The change in social distancing guidance from 2m to 1m could help preserve up to 30,000 jobs in Northern Ireland, new research suggests.
Ulster University economists have been examining which jobs have become most vulnerable due to the coronavirus pandemic.
They estimate that 240,000 to 280,000 jobs were classed as vulnerable under 2m social distancing.
That falls to 215,000 to 250,000 under the 1m guidance.
The economists, Richard Johnston and Ryan Hogg, used an economic model to estimate the vulnerability of 369 different occupations, based on factors such as the need to be in close proximity to others or to interact with the public.
The model also includes estimates of how the pandemic has reduced demand in different sectors of the economy.
Unsurprisingly, it found the greatest number of jobs were at risk in retail and hospitality.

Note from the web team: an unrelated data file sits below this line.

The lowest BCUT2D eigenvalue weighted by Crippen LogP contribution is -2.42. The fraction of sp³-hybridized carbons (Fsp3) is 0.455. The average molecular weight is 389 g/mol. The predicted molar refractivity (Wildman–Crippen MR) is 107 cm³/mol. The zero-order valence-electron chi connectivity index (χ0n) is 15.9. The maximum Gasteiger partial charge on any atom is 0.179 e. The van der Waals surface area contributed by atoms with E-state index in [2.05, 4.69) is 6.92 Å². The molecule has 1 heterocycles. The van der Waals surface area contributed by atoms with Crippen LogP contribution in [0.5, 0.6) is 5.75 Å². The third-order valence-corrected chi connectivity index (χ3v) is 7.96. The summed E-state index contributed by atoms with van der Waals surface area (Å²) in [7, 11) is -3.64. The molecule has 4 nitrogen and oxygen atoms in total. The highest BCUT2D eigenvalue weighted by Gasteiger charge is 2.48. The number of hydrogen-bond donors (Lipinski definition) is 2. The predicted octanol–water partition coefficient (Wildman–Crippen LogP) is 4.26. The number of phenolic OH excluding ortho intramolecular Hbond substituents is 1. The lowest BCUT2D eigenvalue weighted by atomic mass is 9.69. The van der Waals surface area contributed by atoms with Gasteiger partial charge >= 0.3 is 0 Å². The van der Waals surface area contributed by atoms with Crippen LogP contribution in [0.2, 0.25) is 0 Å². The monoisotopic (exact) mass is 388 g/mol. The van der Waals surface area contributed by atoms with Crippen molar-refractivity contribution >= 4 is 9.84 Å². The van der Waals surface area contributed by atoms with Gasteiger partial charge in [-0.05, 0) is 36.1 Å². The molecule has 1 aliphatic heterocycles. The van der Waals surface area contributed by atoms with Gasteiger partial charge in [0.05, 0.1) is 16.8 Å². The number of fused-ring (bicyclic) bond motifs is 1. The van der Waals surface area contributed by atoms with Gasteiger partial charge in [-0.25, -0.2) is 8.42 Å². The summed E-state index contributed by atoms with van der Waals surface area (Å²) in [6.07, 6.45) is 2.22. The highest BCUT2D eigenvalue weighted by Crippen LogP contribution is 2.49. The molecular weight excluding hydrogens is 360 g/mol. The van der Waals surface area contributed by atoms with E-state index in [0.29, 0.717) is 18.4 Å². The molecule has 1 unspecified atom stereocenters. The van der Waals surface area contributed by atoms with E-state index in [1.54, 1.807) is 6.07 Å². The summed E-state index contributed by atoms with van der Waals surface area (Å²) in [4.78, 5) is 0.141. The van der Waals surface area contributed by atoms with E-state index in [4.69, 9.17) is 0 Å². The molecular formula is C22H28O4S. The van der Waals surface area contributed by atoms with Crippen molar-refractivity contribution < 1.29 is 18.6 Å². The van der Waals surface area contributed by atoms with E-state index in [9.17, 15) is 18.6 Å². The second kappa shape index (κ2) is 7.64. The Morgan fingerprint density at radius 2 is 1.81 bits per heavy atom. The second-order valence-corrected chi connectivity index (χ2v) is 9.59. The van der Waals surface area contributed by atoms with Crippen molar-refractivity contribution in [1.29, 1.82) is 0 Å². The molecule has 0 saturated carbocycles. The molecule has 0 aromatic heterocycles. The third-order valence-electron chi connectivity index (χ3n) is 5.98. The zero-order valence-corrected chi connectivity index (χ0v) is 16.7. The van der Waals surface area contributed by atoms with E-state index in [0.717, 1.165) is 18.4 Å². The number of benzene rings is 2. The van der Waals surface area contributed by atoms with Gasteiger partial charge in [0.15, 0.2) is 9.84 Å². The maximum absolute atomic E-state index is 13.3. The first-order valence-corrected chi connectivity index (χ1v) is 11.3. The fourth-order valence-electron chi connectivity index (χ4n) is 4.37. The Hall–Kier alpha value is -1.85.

The reduced social-distancing requirement will also have the greatest impact in those sectors.
The research suggests it would mean about 6,000 jobs in hospitality and 4,000 in retail would no longer be classed as vulnerable as a result of the change.
However, the economists warn that reduced demand is a bigger factor than social distancing.
“Whilst job vulnerabilities and the associated risk to the economy is mitigated partially by the reduction in social-distancing requirements, it is clear that demand is the key driver of vulnerability and therefore crucial to the ability of the economy to recover in the longer term,” they said.
They suggest more government action will be required to help boost demand.
At a local level they suggest that could include policies such as rates relief for domestic ratepayers to increase disposable income.